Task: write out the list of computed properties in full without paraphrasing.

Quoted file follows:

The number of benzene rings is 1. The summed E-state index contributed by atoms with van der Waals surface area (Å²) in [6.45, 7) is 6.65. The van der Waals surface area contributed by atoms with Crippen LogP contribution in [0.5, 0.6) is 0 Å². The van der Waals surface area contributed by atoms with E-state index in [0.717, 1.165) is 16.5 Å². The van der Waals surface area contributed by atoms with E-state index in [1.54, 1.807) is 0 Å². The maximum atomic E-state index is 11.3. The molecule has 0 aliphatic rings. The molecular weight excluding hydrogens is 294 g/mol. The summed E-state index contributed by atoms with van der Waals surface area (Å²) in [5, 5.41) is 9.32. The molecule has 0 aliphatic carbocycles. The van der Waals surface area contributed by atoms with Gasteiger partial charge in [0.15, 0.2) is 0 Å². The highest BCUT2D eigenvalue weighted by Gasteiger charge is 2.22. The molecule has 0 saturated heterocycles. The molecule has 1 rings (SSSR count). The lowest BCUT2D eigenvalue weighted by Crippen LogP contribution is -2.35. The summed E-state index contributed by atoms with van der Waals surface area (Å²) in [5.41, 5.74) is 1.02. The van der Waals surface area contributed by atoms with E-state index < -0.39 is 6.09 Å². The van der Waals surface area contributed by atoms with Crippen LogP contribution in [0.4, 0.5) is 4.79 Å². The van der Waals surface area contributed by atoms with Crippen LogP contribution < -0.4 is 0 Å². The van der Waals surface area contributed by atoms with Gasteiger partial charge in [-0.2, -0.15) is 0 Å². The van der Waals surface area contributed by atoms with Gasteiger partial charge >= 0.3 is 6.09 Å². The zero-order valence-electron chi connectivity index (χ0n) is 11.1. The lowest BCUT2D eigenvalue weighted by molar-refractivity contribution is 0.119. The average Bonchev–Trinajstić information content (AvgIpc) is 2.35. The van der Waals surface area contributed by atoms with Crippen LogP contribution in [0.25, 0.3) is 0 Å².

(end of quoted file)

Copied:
The number of benzene rings is 1. The summed E-state index contributed by atoms with van der Waals surface area (Å²) in [6.45, 7) is 6.65. The van der Waals surface area contributed by atoms with Crippen LogP contribution in [0.5, 0.6) is 0 Å². The van der Waals surface area contributed by atoms with E-state index in [0.717, 1.165) is 16.5 Å². The van der Waals surface area contributed by atoms with E-state index in [1.54, 1.807) is 0 Å². The maximum atomic E-state index is 11.3. The molecule has 0 aliphatic rings. The molecular weight excluding hydrogens is 294 g/mol. The summed E-state index contributed by atoms with van der Waals surface area (Å²) in [5, 5.41) is 9.32. The molecule has 0 aliphatic carbocycles. The van der Waals surface area contributed by atoms with Gasteiger partial charge in [0.15, 0.2) is 0 Å². The highest BCUT2D eigenvalue weighted by Gasteiger charge is 2.22. The molecule has 0 saturated heterocycles. The molecule has 1 rings (SSSR count). The lowest BCUT2D eigenvalue weighted by Crippen LogP contribution is -2.35. The summed E-state index contributed by atoms with van der Waals surface area (Å²) in [5.41, 5.74) is 1.02. The van der Waals surface area contributed by atoms with E-state index < -0.39 is 6.09 Å². The van der Waals surface area contributed by atoms with Crippen LogP contribution in [0.4, 0.5) is 4.79 Å². The van der Waals surface area contributed by atoms with Crippen LogP contribution < -0.4 is 0 Å². The van der Waals surface area contributed by atoms with Gasteiger partial charge in [-0.2, -0.15) is 0 Å². The van der Waals surface area contributed by atoms with Gasteiger partial charge >= 0.3 is 6.09 Å². The zero-order valence-electron chi connectivity index (χ0n) is 11.1. The lowest BCUT2D eigenvalue weighted by molar-refractivity contribution is 0.119. The average Bonchev–Trinajstić information content (AvgIpc) is 2.35. The van der Waals surface area contributed by atoms with Crippen LogP contribution in [0.25, 0.3) is 0 Å².